http://www.solar-power-answers.co.uk/solar_power_links.php

Two new ones have been added already. Have a look:

http://www.solar-power-answers.co.uk/solar_power_links.php

4. What no book?
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I know, I haven't started yet.

If you have any ideas about what should go into it, questions you'd like to see answered and that sort of thing then I'd still like to know.

mailto:book@solar-power-answers.co.uk

All suggestions gratefully received.

24 October 2003

1) Website changes
2) Using an inverter
3) Portable solar panel
4) Ideas please

1. Website Changes
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Now the autumn has really started here in mid-Wales it's given me an opportunity to do some much needed site maintenance. There are no great changes, but I've updated the links page to get rid of any broken links and added an exciting new mail order equipment supplier.

The equipment page has also changed. I was never really happy with it so I've taken the pictures away and made it easier to understand.

Check it out at http://www.solar-power-answers.co.uk/

2. Using an Inverter
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I had an e-mail a while ago from someone asking how much power an inverter uses. It's a question I get asked a lot, and there's no simple answer.

Of course there is an answer to the question, but it's another question: 'How much power are you going to use?'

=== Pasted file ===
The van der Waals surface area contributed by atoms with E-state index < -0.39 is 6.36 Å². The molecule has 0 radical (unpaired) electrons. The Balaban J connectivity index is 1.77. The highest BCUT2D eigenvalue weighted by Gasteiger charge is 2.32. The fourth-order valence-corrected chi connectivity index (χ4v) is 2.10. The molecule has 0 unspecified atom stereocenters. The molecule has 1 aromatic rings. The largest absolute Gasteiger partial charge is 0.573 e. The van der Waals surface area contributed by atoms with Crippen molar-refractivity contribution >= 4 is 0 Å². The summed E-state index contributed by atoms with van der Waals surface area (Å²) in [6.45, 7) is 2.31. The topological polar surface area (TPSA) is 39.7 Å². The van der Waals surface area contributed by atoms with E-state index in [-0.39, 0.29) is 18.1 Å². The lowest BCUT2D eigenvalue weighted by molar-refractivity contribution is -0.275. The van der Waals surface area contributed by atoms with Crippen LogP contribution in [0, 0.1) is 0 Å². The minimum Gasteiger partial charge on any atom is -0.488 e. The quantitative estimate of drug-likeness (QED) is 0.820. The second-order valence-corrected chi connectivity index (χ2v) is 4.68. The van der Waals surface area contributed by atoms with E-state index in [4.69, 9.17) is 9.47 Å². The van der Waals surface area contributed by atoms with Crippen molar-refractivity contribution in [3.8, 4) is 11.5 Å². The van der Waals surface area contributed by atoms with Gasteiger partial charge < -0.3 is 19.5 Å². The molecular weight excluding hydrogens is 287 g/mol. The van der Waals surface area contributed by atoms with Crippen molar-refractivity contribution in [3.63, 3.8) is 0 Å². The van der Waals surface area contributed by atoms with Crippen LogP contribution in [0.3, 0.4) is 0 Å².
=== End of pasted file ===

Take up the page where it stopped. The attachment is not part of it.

Here's how you work out how much power an inverter uses, and ultimately what its energy requirement is:

- List all the things you are going to power from the inverter.
- List the power consumption of each item.
- Go through the list and add up the maximum likely power consumption at any one time by deciding what things will be on at the same time. Multiply by 1.2 to give a 20% safety factor and that's the continuous power rating of your inverter.

- Find out the inverter efficiency. Ask the manufacturer or, if you can't find out, assume it's 80%
- Divide the power consumption of each item by the efficiency of the inverter, e.g. if it's 80% then divide by 0.8 to give a bigger number. Use these numbers to size the system in the normal way.
- If the inverter will be on for extended periods without a load, consider the no-load power consumption of the inverter as another DC load.

Simple really.

3. Portable Solar Panel
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I've been sent details of a lovely little portable solar panel. It has a peak output of 13 Watts and a nominal voltage of 12 Volts. It folds up into a briefcase shape with a carrying handle and I reckon it would be ideal for people who need to charge batteries in the middle of nowhere. Check it out at link obsolete

4. Ideas Please
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I'll be starting work on a new e-book soon. It will be a comprehensive guide to designing a solar power system which follows on from the introduction given by the free book.

If you have any ideas about what should go into it, questions you'd like to see answered and that sort of thing then please let me know at:

mailto:book@solar-power-answers.co.uk

All suggestions gratefully received.